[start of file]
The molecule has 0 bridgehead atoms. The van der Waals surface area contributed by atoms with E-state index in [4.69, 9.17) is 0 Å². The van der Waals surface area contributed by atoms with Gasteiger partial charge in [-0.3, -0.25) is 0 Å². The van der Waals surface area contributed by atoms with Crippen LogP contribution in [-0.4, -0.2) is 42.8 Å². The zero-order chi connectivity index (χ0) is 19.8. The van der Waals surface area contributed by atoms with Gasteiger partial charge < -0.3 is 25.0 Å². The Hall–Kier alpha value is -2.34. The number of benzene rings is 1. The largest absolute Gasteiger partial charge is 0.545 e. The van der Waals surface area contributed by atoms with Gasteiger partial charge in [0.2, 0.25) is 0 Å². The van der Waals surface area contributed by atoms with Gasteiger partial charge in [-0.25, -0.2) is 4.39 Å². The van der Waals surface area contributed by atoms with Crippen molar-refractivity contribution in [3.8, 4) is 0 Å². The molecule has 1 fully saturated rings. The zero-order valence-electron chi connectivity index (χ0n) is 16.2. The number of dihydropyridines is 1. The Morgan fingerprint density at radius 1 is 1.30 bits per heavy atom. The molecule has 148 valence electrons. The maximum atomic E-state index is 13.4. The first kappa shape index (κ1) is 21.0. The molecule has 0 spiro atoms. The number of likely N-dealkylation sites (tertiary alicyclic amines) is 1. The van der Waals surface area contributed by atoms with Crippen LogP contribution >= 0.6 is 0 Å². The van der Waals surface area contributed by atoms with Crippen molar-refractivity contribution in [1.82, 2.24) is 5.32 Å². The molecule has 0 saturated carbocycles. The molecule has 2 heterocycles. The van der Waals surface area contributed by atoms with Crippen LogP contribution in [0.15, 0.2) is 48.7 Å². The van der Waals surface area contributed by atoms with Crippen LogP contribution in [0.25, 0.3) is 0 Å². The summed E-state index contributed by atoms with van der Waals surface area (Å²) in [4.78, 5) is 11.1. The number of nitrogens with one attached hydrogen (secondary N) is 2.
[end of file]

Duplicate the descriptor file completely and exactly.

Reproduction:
The molecule has 0 bridgehead atoms. The van der Waals surface area contributed by atoms with E-state index in [4.69, 9.17) is 0 Å². The van der Waals surface area contributed by atoms with Gasteiger partial charge in [-0.3, -0.25) is 0 Å². The van der Waals surface area contributed by atoms with Crippen LogP contribution in [-0.4, -0.2) is 42.8 Å². The zero-order chi connectivity index (χ0) is 19.8. The van der Waals surface area contributed by atoms with Gasteiger partial charge < -0.3 is 25.0 Å². The Hall–Kier alpha value is -2.34. The number of benzene rings is 1. The largest absolute Gasteiger partial charge is 0.545 e. The van der Waals surface area contributed by atoms with Gasteiger partial charge in [0.2, 0.25) is 0 Å². The van der Waals surface area contributed by atoms with Gasteiger partial charge in [-0.25, -0.2) is 4.39 Å². The van der Waals surface area contributed by atoms with Crippen molar-refractivity contribution in [3.8, 4) is 0 Å². The molecule has 1 fully saturated rings. The zero-order valence-electron chi connectivity index (χ0n) is 16.2. The number of dihydropyridines is 1. The Morgan fingerprint density at radius 1 is 1.30 bits per heavy atom. The molecule has 148 valence electrons. The maximum atomic E-state index is 13.4. The first kappa shape index (κ1) is 21.0. The molecule has 0 spiro atoms. The number of likely N-dealkylation sites (tertiary alicyclic amines) is 1. The van der Waals surface area contributed by atoms with Crippen LogP contribution >= 0.6 is 0 Å². The van der Waals surface area contributed by atoms with Crippen molar-refractivity contribution in [1.82, 2.24) is 5.32 Å². The molecule has 0 saturated carbocycles. The molecule has 2 heterocycles. The van der Waals surface area contributed by atoms with Crippen LogP contribution in [0.15, 0.2) is 48.7 Å². The van der Waals surface area contributed by atoms with Crippen LogP contribution in [0.25, 0.3) is 0 Å². The summed E-state index contributed by atoms with van der Waals surface area (Å²) in [4.78, 5) is 11.1. The number of nitrogens with one attached hydrogen (secondary N) is 2.